Anatomy of Surfaces: Mulligan Stew and the Political Fantasies of America's Literary Factions
Scott, Ramsey, The Review of Contemporary Fiction
Chief among the various indignities suffered by Anthony Lamont, the character whose disintegration helps the reader find his or her way through Gilbert Sorrentino's Mulligan Stew, is Lamont's ill-fated correspondence with Professor Roche, a scholar of contemporary literature. Before Roche's professed appreciation for the writings of this floundering, would-be avant-garde novelist dissolves into a series of lacerating critiques, Lamont imagines that the correspondence might somehow check the quickly diminishing prospects of his own career: "... this small chance may be my last to acquire a readership among students. It could possibly mean readings, lectures, writer-in-residence jobs, paperback reprints of my books, etc., etc." (224-5). This system of patronage, through which many of the most interesting poets and writers of our time have become lackeys for tenured academics (tenured radicals, was it?!), is one that Gilbert Sorrentino knew all too well. For the better part of two decades, Sorrentino taught as a professor in the English department at Stanford University. This position proved an awkward fit for the son of a dockworker from Brooklyn, for whom even the profession of "writer" had at one time appeared unthinkable. In an interview with Barry Alpert, Sorrentino says, "Given the kind of working-class background that I came out of, there was literally no conception in my mind that I could become a writer, a serious writer, an artist, as it were" (Alpert, Vort, 1974; Jacket, 2006).
Sorrentino's discomfort with the "profession" of literature may have contributed to the disdain with which his colleagues sometimes regarded him. As a student of Sorrentino's in the late 1990s, I will never forget the tone of contempt--as Anthony Lamont, or almost any other hack, would have it--with which one of my professors dismissed Sorrentino's support for the "experimental" thesis proposal I had submitted: "Gil makes a passionate argument for experimental writing" my professor told me, "but let's be honest. Nobody--really nobody--reads his books."
Of course, it is precisely this ominous, ignominious threat of irrelevance that Gilbert Sorrentino's works court perversely, incessantly, with dignity, and with despair. Such a quality is borne of a consciousness that refuses to pretend that the sickness, the violence, or the degradation--whichever empty abstraction one chooses to employ--that defines the dehumanizing brutality with which so-called American society crushes its subjects can ever be adequately addressed by literature, in and of itself; a consciousness, moreover, that sniffs, in the putrid, composting discourse from which most left-leaning, so-called "criticism" and "analysis" emerges, a whiff of the old familiar, that gorgeous ash-heap of fermenting meat otherwise known as the great American con; and a consciousness that recognizes, with regret, with humor, and with no small amount of guilt, that writing can only and inevitably participate in this con. Thus, for example, "Honest Bill" a self-referential charlatan conjured by William Burroughs, and one that Sorrentino appreciated: "Bill's Naked Lunch Room ... Step right up ... Good for young and old, man and bestial. Nothing like a little snake oil to grease the wheels and get a show on the track Jack. Which side are you on? Fro-Zen Hydraulic? Or you want to take a look around with Honest Bill?" (Burroughs 208).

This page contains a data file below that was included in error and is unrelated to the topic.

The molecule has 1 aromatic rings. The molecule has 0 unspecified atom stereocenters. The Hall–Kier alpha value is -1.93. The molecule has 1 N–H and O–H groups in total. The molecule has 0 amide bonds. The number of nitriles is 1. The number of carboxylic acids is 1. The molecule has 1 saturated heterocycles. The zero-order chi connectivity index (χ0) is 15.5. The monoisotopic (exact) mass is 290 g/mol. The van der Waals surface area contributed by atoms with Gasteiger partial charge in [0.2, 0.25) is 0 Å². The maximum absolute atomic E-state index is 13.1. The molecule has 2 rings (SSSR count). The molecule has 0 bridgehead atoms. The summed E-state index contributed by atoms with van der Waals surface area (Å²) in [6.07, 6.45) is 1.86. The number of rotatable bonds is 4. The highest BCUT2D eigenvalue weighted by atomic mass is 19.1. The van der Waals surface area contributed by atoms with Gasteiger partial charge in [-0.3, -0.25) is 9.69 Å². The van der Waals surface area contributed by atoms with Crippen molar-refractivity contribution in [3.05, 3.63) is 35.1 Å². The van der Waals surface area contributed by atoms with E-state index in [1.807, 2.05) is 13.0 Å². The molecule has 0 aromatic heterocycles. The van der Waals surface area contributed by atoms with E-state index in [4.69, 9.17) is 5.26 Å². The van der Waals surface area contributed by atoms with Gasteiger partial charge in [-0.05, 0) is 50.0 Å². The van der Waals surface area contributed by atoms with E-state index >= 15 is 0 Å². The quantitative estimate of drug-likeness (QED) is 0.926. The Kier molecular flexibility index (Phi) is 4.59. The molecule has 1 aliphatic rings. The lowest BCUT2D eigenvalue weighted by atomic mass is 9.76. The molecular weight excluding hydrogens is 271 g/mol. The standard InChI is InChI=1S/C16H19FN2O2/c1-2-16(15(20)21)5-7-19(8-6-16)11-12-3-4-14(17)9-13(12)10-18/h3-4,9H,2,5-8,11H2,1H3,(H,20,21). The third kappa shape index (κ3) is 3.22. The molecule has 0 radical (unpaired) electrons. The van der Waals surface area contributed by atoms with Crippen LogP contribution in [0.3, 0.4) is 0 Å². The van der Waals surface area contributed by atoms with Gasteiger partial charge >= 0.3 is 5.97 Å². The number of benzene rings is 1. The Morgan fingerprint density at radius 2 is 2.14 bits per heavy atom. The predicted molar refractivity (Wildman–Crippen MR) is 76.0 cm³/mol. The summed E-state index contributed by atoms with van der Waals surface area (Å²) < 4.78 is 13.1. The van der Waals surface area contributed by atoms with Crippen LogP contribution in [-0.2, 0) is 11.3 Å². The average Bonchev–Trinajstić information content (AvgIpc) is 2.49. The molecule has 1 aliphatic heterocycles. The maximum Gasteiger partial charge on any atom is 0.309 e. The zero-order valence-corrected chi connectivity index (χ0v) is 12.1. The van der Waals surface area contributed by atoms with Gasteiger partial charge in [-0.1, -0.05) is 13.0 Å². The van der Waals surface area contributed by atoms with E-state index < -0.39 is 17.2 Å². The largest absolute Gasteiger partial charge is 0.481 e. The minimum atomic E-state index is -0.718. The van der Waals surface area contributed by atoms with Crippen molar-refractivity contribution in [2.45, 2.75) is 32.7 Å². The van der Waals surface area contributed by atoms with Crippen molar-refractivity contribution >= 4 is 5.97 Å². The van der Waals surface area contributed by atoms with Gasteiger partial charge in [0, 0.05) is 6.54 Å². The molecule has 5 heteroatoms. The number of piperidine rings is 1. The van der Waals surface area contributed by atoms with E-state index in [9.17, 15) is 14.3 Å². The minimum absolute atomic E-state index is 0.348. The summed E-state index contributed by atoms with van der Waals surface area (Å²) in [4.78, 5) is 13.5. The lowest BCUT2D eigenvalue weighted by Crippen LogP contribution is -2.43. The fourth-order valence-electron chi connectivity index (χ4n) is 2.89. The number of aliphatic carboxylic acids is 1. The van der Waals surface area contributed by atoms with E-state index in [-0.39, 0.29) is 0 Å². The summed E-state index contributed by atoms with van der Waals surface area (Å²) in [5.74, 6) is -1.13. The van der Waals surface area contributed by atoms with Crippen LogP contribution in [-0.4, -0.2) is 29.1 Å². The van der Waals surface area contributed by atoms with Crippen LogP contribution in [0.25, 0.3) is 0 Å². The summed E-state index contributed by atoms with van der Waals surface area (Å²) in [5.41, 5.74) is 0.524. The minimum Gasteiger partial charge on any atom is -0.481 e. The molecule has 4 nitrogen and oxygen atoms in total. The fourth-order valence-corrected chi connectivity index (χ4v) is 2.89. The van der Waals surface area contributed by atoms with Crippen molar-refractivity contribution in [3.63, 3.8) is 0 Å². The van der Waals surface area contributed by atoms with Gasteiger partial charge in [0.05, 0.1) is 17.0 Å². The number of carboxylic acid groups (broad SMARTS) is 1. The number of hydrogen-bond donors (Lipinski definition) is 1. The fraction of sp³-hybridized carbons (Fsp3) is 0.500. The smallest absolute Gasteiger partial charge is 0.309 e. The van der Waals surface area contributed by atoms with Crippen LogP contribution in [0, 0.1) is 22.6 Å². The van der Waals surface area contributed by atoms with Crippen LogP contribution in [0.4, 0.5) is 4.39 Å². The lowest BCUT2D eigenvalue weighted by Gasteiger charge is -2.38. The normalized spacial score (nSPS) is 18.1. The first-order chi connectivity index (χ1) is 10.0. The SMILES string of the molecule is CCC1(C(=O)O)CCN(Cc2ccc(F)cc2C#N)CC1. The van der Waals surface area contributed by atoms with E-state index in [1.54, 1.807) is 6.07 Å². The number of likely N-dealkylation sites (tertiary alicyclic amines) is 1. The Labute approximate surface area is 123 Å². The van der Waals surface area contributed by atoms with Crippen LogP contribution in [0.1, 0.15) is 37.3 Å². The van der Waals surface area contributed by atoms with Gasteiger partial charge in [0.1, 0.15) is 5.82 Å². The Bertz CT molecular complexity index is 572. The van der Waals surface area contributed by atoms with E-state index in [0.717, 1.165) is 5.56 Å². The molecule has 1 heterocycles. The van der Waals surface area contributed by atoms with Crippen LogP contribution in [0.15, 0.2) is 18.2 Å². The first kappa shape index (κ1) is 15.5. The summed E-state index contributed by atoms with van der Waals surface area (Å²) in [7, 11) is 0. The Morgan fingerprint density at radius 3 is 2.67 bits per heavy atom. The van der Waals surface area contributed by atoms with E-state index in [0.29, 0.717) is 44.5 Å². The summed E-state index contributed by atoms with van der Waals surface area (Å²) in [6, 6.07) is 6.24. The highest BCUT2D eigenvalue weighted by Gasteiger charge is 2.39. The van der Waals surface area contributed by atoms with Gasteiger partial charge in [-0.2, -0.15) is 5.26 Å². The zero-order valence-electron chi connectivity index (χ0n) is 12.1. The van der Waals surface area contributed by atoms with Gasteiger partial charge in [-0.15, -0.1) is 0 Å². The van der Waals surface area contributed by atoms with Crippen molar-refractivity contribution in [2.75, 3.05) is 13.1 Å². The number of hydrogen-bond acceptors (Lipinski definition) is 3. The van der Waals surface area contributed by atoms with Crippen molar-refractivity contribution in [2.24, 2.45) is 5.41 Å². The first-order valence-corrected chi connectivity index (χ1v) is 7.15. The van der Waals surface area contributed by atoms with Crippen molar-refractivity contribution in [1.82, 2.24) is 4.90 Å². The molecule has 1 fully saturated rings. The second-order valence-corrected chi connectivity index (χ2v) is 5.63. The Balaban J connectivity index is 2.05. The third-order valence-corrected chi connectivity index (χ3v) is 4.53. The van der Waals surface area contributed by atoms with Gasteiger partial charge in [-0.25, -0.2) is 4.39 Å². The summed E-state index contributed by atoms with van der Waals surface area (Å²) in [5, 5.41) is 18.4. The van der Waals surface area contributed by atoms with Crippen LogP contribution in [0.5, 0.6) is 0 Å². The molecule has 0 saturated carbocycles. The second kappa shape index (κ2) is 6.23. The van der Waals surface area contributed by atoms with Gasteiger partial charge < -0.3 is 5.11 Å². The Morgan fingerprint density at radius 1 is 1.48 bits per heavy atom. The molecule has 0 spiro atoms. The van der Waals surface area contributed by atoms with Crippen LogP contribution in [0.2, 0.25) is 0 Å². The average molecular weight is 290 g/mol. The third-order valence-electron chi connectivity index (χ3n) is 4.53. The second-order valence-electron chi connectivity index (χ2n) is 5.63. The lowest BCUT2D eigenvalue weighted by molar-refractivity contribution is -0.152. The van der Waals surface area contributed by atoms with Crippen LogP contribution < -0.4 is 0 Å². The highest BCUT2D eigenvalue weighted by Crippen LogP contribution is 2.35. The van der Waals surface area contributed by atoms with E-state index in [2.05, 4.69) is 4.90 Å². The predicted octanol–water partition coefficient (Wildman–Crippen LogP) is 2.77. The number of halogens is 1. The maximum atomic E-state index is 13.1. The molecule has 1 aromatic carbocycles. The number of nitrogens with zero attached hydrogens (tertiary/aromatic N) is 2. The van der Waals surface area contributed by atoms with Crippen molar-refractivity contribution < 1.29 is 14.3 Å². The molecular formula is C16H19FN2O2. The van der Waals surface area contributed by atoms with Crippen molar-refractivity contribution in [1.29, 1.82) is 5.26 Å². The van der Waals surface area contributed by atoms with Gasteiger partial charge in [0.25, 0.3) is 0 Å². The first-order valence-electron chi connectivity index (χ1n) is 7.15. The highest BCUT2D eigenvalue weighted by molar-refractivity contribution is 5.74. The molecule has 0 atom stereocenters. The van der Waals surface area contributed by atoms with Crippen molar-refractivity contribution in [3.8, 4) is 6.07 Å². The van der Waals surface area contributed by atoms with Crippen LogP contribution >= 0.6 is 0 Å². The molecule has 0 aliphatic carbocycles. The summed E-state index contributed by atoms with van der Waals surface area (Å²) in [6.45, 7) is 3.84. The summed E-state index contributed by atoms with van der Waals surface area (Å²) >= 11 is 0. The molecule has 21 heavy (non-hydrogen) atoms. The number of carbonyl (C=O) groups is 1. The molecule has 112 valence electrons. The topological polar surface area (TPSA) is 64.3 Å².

Critics have variously characterized features of Mulligan Stew as ironic or as completely lacking in irony, as pastiche or parody, as satire or thoughtless imitation. Needless to say, intercourse between critics with regard to such matters has not resulted in any recognizable, harmonious unity--a fact that does not, of course, indicate failure. As we all must know by now, literary scholars prefer rough, sometimes forced intercourse, not only with each other, but especially with those writers whose works they fetishize as instruments of political, revolutionary, or subversive potential--after all, rough intercourse is what keeps this bordello they call academia humping along. …